The process was also undermined by a conflict of interest that was dealt with in a manner contrary to the OECD’s own guidelines, as well as the OECD Secretary General’s recommendations. The conflict of interest arose because the Belgian contact point’s committee which was deciding whether or not the complaint would be heard, included business federations with senior representatives from KBC. In other words, KBC was on the committee deciding whether or not a complaint against them would be investigated. When CALS and Open Secrets exposed this serious conflict of interest within the Belgian contact point, nothing was done to address it.

We have now received final reports from both contact points which, unsurprisingly, decline to investigate the complaint. Neither response has engaged meaningfully with the evidence presented to them, the conflict of interest that they were alerted to, or our extensive and detailed response urging them to consider our evidence or expert opinions. In addition, the national contact points chose to disregard the amicus submission by UN Independent Expert, Juan Pablo Bohoslavsky, who emphasised that the banks may be guilty of crimes under international law.

We have today written to the Secretary General of the OECD in Paris again about the conduct of the contact points and their refusal to follow their own guidelines. We fear that the refusal by authorities in Belgium to deal with the conflict of interest threatens public trust in the process and suggests poor governance standards that could enable the cover up of human rights violations. We are committed to holding the banks, and the OECD, accountable for their actions. More broadly, we will continue to advocate for the redress of economic crimes in our work by incorporating what we have learnt through this experience.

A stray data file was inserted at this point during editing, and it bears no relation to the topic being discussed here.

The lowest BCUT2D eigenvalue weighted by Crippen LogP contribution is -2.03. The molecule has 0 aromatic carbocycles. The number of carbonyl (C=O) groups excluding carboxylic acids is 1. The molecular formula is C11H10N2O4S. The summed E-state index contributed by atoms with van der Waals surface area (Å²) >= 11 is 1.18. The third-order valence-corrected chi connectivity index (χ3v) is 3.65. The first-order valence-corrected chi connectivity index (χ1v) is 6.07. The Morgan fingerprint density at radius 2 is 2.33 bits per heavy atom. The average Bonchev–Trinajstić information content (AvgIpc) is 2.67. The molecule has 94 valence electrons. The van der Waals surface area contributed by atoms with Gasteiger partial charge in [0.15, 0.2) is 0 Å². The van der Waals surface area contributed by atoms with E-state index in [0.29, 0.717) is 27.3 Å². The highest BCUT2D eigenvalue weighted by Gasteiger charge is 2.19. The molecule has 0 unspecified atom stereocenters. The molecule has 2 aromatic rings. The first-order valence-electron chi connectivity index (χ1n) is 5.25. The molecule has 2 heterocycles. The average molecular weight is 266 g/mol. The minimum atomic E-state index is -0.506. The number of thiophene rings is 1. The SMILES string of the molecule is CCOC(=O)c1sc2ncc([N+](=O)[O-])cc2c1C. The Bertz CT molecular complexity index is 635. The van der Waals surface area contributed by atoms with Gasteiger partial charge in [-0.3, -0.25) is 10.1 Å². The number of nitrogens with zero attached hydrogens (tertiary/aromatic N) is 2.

“We remain deeply concerned about the flaws that have been exposed in this process. If the OECD is one of the only mechanisms in the world for holding businesses accountable for human rights violations, we may as well say there is no mechanism in place. This is exactly why we need a binding instrument governing business practices internationally,” says Tumelo Matlwa.

“There is no good reason for such a point blank refusal to acknowledge the banks’ conduct merits further investigation. Given the insistence on defending the corporations and ignoring the conflict of interest, the only logical conclusion to draw is that the OECD is compromised. The action of the OECD has favoured powerful banks and seeks to silence evidence of the human rights abuses they are implicated in,” says Tabitha Paine.

OECD Watch, a global network of civil society organisations, has also expressed its disappointment with this process. “Stakeholder confidence is the one of the most important measures of an NCP's effectiveness. We are deeply disappointed that civil society's concerns over conflicts of interest in this case have not been satisfactorily addressed. We continue to believe strongly that NCPs must be structured as independent offices or with representation of all stakeholder groups in their governance. Similarly, we urge NCPs currently lacking a procedural appeal process to establish one to enable redress of procedural problems in NCPs' handling of cases,” says Marian Ingrams.

Read the full complaint to the OECD here or find out more about it here